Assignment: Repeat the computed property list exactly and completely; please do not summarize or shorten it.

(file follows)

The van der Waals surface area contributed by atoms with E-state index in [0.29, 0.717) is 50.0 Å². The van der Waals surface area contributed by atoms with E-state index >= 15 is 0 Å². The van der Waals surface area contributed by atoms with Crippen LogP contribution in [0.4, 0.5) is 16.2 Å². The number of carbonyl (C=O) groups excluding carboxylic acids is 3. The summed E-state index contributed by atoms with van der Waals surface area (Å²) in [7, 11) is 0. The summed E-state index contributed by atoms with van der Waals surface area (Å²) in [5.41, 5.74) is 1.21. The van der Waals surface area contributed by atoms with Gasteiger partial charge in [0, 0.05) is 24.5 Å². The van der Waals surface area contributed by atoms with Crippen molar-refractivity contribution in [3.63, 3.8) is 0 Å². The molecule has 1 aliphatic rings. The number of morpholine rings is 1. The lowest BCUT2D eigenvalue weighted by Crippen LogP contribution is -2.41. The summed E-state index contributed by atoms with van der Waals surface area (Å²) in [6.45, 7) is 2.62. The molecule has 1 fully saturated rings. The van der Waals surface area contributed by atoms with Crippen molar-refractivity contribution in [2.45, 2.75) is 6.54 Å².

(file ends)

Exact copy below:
The van der Waals surface area contributed by atoms with E-state index in [0.29, 0.717) is 50.0 Å². The van der Waals surface area contributed by atoms with E-state index >= 15 is 0 Å². The van der Waals surface area contributed by atoms with Crippen LogP contribution in [0.4, 0.5) is 16.2 Å². The number of carbonyl (C=O) groups excluding carboxylic acids is 3. The summed E-state index contributed by atoms with van der Waals surface area (Å²) in [7, 11) is 0. The summed E-state index contributed by atoms with van der Waals surface area (Å²) in [5.41, 5.74) is 1.21. The van der Waals surface area contributed by atoms with Gasteiger partial charge in [0, 0.05) is 24.5 Å². The van der Waals surface area contributed by atoms with Crippen molar-refractivity contribution in [3.63, 3.8) is 0 Å². The molecule has 1 aliphatic rings. The number of morpholine rings is 1. The lowest BCUT2D eigenvalue weighted by Crippen LogP contribution is -2.41. The summed E-state index contributed by atoms with van der Waals surface area (Å²) in [6.45, 7) is 2.62. The molecule has 1 fully saturated rings. The van der Waals surface area contributed by atoms with Crippen molar-refractivity contribution in [2.45, 2.75) is 6.54 Å².